Supporting both American grand prix at COTA and Indy, as well as the WSBK round at Laguna Seca, the provisional MotoAmerica calendar includes, Road Atlanta, VIR, Road America, Barber, and NJMP. West Coast racing fans are still S.O.L. though, with only one race west of The Rockies on the docket thus far.

Continue Reading

The He Said, She Said, But No One is Really Saying Anything about the Virginia International Raceway Snafu

07/13/2011 @ 2:46 pm, by Jensen Beeler6 COMMENTS

AMA Pro Racing and the Virginia International Raceway have been having a war of the press releases the past few days, as it was announced that AMA road racing will not be taking place at the fabled mid-Atlantic track later next month. With AMA Pro Racing first announcing on Monday that the event scheduled for August 12th-14th was cancelled, the sentence immediately following that statement must have struck a nerve with VIR, as it read: “Despite AMA Pro Racing’s efforts to preserve the originally scheduled August 12-14 event, VIR staff notified AMA Pro Racing late Monday, July 11, of its final decision not to host or promote the race weekend.”

VIR followed up on Tuesday with a statement of it’s own, lambasting AMA Pro Racing for putting the blame on the Virginia track, and shifted the accusations onto AMA Pro Racing, who according to VIR was tardy in getting the raceway a contract in time to properly promote the event. With each side seemingly telling only part of the story, speculation has been rife as to what really went down between America’s premier road racing series, and one of our most prestigious venues.

Though we have no inside-knowledge of what transpired between the two parties, friction between tracks and promoters typically comes down to pie slices, and who gets the bigger piece. With VIR’s 10-year contract to host AMA Pro Racing in expiration, the renegotiation of the contract apparently fell apart. Reading between the lines on the press releases, it would seem to us that while negotiations have been ongoing, AMA Pro Racing gave VIR its final offer, which the track did not accept. While it is impossible to say who is right or wrong in this blow-out, it’s pretty easy to tell who the big losers are: the fans. Press releases after the jump.

Continue Reading

AMA Pro Road Racing Releases Shortened, Preliminary 2011 Calendar

12/09/2010 @ 11:16 am, by Victoria Reid3 COMMENTS

The AMA released a “preliminary” calendar for the 2011 road racing season Wednesday, consisting of just eight rounds.  After a much-ballyhooed rescheduling of the Daytona 200 to a night race, 2011 will again see the premier race of the season in the afternoon. With plenty of time between the currently scheduled races at Infineon Raceway, Miller Motorsports Park (the same weekend as World Superbike), Road America, Mid-Ohio, Laguna Seca (the same weekend as MotoGP), Virginia International Raceway, and New Jersey Motorsports Park, it does appear possible that the schedule could fill out as the off-season progresses.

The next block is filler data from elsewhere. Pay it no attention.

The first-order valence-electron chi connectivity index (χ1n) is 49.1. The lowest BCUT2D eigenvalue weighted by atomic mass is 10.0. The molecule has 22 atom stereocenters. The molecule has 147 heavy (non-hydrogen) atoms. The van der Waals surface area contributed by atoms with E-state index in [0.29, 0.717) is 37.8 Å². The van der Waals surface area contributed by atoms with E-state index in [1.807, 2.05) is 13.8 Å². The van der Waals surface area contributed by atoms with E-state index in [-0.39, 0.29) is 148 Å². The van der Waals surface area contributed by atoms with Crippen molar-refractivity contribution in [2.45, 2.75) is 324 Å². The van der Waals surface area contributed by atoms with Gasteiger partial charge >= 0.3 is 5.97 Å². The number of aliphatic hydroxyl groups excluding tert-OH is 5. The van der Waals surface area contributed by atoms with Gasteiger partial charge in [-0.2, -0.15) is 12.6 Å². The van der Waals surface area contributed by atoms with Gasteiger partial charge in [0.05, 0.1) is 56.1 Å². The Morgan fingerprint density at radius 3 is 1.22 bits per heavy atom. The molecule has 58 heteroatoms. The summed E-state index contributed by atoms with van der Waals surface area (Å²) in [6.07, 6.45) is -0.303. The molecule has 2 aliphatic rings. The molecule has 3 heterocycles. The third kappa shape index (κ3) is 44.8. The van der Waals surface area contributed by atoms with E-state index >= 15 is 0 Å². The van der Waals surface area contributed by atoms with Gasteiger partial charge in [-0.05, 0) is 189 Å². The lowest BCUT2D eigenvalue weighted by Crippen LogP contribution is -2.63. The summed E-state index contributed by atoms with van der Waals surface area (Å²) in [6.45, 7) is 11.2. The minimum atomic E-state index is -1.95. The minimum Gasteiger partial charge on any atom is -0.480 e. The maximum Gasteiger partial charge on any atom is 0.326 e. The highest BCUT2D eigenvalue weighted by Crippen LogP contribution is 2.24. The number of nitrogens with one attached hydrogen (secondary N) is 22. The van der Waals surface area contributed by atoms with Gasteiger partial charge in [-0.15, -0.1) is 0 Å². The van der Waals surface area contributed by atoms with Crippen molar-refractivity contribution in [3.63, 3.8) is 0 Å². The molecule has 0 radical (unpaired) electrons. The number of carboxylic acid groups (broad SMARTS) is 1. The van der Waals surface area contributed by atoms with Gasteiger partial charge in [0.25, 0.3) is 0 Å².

The 2011 season marks the return of AMA road racing to Miller since 2008, and is only the fourth time the series has descended on the circuit. Roger Hayden, returning to AMA racing and riding for Michael Jordan Racing alongside Ben Bostrom in 2011, claims he is “probably the only person bummed not to see road Atlanta on the schedule,” according to his Twitter account. It is surprising that Road Atlanta is not featured on the schedule, though the lack of racing at the Auto Club Speedway in Fontana, California isn’t exactly shocking, as that round was never as successful as hoped. Since neither of those two races have been carried over from last season’s schedule, just over two months passes between the 200 and the next race at Infineon.

Continue Reading

AMA Daytona Sportbike VIR: Who Won Race 1?

08/17/2010 @ 4:15 pm, by Jensen Beeler14 COMMENTS

AMA Pro Racing had to use this photo finish to decide who won Race 1 of the Daytona Sportbike series at Virginia International Raceway this weekend. Coming up to the finish line #30 Bobby Fong is sling-shotting past #36 Martin Cardenas, as both riders vie for the race win. Official standings place the victory margin at 0.001 seconds. Can you make the call as to who won? Race results after the jump.

Continue Reading